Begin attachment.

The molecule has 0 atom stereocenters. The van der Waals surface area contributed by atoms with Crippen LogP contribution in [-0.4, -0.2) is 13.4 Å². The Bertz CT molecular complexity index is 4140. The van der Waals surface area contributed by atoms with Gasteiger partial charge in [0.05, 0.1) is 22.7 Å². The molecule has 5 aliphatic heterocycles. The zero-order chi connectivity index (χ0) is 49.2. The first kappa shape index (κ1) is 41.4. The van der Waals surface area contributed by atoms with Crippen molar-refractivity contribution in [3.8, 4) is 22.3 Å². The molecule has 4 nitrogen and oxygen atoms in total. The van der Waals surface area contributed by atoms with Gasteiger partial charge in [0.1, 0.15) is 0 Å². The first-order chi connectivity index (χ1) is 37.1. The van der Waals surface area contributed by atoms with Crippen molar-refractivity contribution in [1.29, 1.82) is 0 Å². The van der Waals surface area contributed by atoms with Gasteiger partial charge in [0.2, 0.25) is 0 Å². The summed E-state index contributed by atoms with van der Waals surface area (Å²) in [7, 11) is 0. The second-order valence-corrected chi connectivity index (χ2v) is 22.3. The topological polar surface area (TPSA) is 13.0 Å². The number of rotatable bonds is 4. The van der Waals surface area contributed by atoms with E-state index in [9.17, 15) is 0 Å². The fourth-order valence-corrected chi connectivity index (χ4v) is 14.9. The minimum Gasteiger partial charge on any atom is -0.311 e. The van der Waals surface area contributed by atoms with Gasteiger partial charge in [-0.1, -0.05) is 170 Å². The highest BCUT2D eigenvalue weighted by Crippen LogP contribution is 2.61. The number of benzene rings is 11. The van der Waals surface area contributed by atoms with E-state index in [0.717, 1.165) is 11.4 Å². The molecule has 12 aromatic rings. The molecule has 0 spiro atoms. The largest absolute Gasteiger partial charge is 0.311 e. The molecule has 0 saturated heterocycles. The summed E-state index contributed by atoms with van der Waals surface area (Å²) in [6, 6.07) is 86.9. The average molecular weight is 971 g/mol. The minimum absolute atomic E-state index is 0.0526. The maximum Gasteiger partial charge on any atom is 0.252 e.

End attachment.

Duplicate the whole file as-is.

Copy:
The molecule has 0 atom stereocenters. The van der Waals surface area contributed by atoms with Crippen LogP contribution in [-0.4, -0.2) is 13.4 Å². The Bertz CT molecular complexity index is 4140. The van der Waals surface area contributed by atoms with Gasteiger partial charge in [0.05, 0.1) is 22.7 Å². The molecule has 5 aliphatic heterocycles. The zero-order chi connectivity index (χ0) is 49.2. The first kappa shape index (κ1) is 41.4. The van der Waals surface area contributed by atoms with Crippen molar-refractivity contribution in [3.8, 4) is 22.3 Å². The molecule has 4 nitrogen and oxygen atoms in total. The van der Waals surface area contributed by atoms with Gasteiger partial charge in [0.1, 0.15) is 0 Å². The first-order chi connectivity index (χ1) is 37.1. The van der Waals surface area contributed by atoms with Crippen molar-refractivity contribution in [1.29, 1.82) is 0 Å². The van der Waals surface area contributed by atoms with Gasteiger partial charge in [0.2, 0.25) is 0 Å². The summed E-state index contributed by atoms with van der Waals surface area (Å²) in [7, 11) is 0. The second-order valence-corrected chi connectivity index (χ2v) is 22.3. The topological polar surface area (TPSA) is 13.0 Å². The number of rotatable bonds is 4. The van der Waals surface area contributed by atoms with E-state index in [9.17, 15) is 0 Å². The fourth-order valence-corrected chi connectivity index (χ4v) is 14.9. The minimum Gasteiger partial charge on any atom is -0.311 e. The van der Waals surface area contributed by atoms with Gasteiger partial charge in [-0.1, -0.05) is 170 Å². The highest BCUT2D eigenvalue weighted by Crippen LogP contribution is 2.61. The number of benzene rings is 11. The van der Waals surface area contributed by atoms with E-state index in [0.717, 1.165) is 11.4 Å². The molecule has 12 aromatic rings. The molecule has 0 spiro atoms. The largest absolute Gasteiger partial charge is 0.311 e. The molecule has 0 saturated heterocycles. The summed E-state index contributed by atoms with van der Waals surface area (Å²) in [6, 6.07) is 86.9. The average molecular weight is 971 g/mol. The minimum absolute atomic E-state index is 0.0526. The maximum Gasteiger partial charge on any atom is 0.252 e.